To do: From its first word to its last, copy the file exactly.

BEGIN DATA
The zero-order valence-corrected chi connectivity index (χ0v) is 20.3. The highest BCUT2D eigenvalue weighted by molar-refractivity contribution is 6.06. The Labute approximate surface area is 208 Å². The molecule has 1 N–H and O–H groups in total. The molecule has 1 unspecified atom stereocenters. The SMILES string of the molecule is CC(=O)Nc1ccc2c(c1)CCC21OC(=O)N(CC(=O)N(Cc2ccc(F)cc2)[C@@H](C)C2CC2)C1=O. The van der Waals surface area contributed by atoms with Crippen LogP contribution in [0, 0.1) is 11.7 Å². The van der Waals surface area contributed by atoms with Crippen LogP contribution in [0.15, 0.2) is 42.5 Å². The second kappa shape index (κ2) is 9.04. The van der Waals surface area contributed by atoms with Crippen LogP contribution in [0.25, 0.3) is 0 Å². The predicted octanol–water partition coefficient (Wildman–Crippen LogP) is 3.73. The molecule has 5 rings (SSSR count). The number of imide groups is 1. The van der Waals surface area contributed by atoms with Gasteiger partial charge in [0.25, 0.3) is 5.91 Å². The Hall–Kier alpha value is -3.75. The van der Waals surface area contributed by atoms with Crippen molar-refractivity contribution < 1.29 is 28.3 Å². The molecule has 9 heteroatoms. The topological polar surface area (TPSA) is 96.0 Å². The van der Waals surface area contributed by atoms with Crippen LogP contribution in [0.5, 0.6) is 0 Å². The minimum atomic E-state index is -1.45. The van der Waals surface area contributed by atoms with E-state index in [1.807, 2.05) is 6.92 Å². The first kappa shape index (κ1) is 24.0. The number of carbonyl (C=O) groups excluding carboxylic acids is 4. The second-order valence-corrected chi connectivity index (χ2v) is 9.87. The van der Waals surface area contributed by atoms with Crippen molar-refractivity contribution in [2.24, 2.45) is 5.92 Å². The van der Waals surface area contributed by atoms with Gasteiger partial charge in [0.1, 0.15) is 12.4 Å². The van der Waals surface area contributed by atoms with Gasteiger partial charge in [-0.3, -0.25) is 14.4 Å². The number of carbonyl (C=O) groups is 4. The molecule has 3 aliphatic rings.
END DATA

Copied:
The zero-order valence-corrected chi connectivity index (χ0v) is 20.3. The highest BCUT2D eigenvalue weighted by molar-refractivity contribution is 6.06. The Labute approximate surface area is 208 Å². The molecule has 1 N–H and O–H groups in total. The molecule has 1 unspecified atom stereocenters. The SMILES string of the molecule is CC(=O)Nc1ccc2c(c1)CCC21OC(=O)N(CC(=O)N(Cc2ccc(F)cc2)[C@@H](C)C2CC2)C1=O. The van der Waals surface area contributed by atoms with Crippen LogP contribution in [0, 0.1) is 11.7 Å². The van der Waals surface area contributed by atoms with Crippen LogP contribution in [0.15, 0.2) is 42.5 Å². The second kappa shape index (κ2) is 9.04. The van der Waals surface area contributed by atoms with Crippen LogP contribution in [0.25, 0.3) is 0 Å². The predicted octanol–water partition coefficient (Wildman–Crippen LogP) is 3.73. The molecule has 5 rings (SSSR count). The number of imide groups is 1. The van der Waals surface area contributed by atoms with Gasteiger partial charge in [0.25, 0.3) is 5.91 Å². The Hall–Kier alpha value is -3.75. The van der Waals surface area contributed by atoms with Crippen molar-refractivity contribution < 1.29 is 28.3 Å². The molecule has 9 heteroatoms. The topological polar surface area (TPSA) is 96.0 Å². The van der Waals surface area contributed by atoms with Crippen LogP contribution in [0.5, 0.6) is 0 Å². The minimum atomic E-state index is -1.45. The van der Waals surface area contributed by atoms with E-state index in [1.807, 2.05) is 6.92 Å². The first kappa shape index (κ1) is 24.0. The number of carbonyl (C=O) groups excluding carboxylic acids is 4. The second-order valence-corrected chi connectivity index (χ2v) is 9.87. The van der Waals surface area contributed by atoms with Crippen molar-refractivity contribution in [2.24, 2.45) is 5.92 Å². The van der Waals surface area contributed by atoms with Gasteiger partial charge in [0.1, 0.15) is 12.4 Å². The van der Waals surface area contributed by atoms with Gasteiger partial charge in [-0.3, -0.25) is 14.4 Å². The number of carbonyl (C=O) groups is 4. The molecule has 3 aliphatic rings.